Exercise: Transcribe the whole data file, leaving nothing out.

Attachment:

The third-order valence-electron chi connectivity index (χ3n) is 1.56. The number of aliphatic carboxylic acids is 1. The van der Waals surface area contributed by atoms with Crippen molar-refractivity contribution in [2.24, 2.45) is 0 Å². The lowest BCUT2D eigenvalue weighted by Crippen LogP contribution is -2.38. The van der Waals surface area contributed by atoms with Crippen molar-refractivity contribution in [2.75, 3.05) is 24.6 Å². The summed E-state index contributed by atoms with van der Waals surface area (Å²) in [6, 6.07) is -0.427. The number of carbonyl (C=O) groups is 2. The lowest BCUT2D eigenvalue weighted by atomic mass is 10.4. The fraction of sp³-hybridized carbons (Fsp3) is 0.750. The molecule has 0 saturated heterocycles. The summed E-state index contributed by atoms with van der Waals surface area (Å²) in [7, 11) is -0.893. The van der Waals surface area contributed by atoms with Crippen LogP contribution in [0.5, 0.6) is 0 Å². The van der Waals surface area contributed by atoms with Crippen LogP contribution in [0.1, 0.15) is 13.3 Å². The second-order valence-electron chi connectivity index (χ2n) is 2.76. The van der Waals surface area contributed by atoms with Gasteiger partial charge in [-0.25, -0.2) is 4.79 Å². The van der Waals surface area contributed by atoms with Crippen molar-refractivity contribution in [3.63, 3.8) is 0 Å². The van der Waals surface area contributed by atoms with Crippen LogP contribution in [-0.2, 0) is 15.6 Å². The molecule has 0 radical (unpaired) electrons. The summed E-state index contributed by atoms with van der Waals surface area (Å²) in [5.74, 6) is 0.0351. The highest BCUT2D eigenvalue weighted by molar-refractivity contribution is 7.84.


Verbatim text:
The third-order valence-electron chi connectivity index (χ3n) is 1.56. The number of aliphatic carboxylic acids is 1. The van der Waals surface area contributed by atoms with Crippen molar-refractivity contribution in [2.24, 2.45) is 0 Å². The lowest BCUT2D eigenvalue weighted by Crippen LogP contribution is -2.38. The van der Waals surface area contributed by atoms with Crippen molar-refractivity contribution in [2.75, 3.05) is 24.6 Å². The summed E-state index contributed by atoms with van der Waals surface area (Å²) in [6, 6.07) is -0.427. The number of carbonyl (C=O) groups is 2. The lowest BCUT2D eigenvalue weighted by atomic mass is 10.4. The fraction of sp³-hybridized carbons (Fsp3) is 0.750. The molecule has 0 saturated heterocycles. The summed E-state index contributed by atoms with van der Waals surface area (Å²) in [7, 11) is -0.893. The van der Waals surface area contributed by atoms with Crippen LogP contribution in [0.5, 0.6) is 0 Å². The van der Waals surface area contributed by atoms with Crippen LogP contribution in [0.1, 0.15) is 13.3 Å². The second-order valence-electron chi connectivity index (χ2n) is 2.76. The van der Waals surface area contributed by atoms with Gasteiger partial charge in [-0.25, -0.2) is 4.79 Å². The van der Waals surface area contributed by atoms with Crippen molar-refractivity contribution in [3.63, 3.8) is 0 Å². The van der Waals surface area contributed by atoms with Crippen LogP contribution in [-0.2, 0) is 15.6 Å². The molecule has 0 radical (unpaired) electrons. The summed E-state index contributed by atoms with van der Waals surface area (Å²) in [5.74, 6) is 0.0351. The highest BCUT2D eigenvalue weighted by molar-refractivity contribution is 7.84.